Closure of Tracheoesophageal Fistulas With Chemotherapy and Radiotherapy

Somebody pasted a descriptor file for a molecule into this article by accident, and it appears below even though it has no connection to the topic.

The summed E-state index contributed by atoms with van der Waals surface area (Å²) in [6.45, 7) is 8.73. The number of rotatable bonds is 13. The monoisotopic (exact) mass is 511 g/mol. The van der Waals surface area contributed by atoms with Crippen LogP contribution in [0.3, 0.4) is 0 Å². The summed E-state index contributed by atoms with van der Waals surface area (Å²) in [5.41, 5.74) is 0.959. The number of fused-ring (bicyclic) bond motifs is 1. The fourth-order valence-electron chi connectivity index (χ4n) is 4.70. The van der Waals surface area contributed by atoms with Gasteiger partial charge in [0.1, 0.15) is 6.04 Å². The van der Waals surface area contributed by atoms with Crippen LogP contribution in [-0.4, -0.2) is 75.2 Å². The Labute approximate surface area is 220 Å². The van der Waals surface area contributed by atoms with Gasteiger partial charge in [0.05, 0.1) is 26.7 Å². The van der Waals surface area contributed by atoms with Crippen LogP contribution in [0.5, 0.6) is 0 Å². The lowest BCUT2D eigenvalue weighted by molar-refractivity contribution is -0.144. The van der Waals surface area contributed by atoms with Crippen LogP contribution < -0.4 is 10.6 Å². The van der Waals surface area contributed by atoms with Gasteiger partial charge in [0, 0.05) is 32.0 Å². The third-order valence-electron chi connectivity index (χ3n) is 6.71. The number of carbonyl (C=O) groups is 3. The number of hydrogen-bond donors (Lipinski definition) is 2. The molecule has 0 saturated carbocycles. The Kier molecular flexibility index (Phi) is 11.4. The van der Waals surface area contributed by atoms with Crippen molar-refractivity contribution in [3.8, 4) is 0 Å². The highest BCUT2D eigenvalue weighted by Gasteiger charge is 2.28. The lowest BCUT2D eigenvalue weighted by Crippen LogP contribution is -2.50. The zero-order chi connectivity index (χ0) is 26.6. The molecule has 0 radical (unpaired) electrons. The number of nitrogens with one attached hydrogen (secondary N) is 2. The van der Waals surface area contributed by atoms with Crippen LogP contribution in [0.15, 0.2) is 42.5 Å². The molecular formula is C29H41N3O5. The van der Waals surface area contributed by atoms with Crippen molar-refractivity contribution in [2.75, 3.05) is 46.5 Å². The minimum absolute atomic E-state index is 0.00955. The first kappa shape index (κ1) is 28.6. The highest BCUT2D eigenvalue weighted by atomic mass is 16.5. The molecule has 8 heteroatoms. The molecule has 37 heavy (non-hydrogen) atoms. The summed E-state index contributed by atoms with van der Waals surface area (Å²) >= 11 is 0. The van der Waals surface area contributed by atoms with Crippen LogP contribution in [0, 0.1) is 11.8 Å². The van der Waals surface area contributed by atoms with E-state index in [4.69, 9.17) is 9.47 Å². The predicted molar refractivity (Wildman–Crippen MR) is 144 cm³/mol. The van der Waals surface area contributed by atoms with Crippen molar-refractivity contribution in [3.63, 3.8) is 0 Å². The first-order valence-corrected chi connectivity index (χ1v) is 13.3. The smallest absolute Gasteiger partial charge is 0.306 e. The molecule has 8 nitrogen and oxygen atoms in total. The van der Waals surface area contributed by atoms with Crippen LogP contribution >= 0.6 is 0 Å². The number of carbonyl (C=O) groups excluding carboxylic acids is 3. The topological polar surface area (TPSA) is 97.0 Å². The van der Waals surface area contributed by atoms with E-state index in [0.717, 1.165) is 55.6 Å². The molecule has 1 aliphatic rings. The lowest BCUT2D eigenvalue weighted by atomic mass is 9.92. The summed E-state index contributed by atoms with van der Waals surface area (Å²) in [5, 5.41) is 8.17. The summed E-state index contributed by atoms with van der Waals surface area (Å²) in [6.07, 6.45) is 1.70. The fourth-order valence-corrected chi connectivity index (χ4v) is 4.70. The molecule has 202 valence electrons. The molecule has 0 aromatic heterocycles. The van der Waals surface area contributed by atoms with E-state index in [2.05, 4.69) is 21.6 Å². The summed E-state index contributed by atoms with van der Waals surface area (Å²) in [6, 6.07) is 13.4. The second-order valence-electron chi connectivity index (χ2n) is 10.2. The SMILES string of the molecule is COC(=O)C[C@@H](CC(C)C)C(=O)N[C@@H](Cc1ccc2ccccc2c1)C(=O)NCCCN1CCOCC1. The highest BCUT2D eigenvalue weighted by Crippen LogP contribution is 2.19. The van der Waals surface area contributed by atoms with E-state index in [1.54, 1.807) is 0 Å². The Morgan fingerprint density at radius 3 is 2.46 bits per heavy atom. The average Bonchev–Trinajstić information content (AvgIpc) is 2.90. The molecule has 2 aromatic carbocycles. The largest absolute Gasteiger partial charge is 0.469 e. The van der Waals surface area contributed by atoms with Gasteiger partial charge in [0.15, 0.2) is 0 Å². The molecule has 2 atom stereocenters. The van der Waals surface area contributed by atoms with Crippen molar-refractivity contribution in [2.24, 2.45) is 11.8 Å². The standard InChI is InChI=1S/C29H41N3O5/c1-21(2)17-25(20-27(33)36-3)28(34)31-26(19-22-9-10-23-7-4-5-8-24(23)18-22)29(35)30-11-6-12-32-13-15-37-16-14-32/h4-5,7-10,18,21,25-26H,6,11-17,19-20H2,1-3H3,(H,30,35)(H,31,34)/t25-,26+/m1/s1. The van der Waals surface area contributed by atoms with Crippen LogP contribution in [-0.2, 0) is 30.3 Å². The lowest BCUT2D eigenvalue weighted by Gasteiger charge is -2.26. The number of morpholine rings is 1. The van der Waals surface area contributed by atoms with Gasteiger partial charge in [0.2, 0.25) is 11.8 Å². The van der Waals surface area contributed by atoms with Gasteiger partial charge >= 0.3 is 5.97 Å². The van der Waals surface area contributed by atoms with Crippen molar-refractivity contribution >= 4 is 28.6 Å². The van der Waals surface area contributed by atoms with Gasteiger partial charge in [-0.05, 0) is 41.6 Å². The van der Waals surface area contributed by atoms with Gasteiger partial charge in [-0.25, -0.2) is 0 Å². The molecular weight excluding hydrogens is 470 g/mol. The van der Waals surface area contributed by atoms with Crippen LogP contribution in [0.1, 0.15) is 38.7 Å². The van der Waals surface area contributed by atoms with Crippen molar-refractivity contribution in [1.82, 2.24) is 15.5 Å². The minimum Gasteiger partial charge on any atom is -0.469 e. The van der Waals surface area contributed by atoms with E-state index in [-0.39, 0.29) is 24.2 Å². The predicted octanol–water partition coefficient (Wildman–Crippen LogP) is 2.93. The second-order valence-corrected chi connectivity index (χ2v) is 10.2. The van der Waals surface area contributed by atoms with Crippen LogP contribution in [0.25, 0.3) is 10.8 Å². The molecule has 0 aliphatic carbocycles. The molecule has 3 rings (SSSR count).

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In patients who have esophageal cancer with a tracheoesophageal fistula, chemotherapy and radiotherapy are usually contraindicated because it is thought to enlarge the fistula. The records of 50 patients who had esophageal cancer and received simultaneous chemotherapy and radiotherapy from January 1992 to January 1997 were evaluated in the Medical Oncology Section of the Veterans Administration Medical Center, Washington, D.C. All patients were staged radiographically and endoscopically. Four patients developed a tracheoesophageal fistula while receiving treatment. One patient developed a fistula before treatment and another patient developed a fistula after treatment. Closure of the tracheoesophageal fistulas was achieved in 4 of 5 patients who responded to therapy and in those who developed fistulas before or during therapy. One of the patients whose fistula did not close died during therapy, whereas the other who developed a fistula after therapy underwent stenting. This finding indicates that development of a tracheoesophageal fistula is not a contraindication to chemotherapy and radiotherapy, and patients who are responsive to therapy may have closure of their fistulas.

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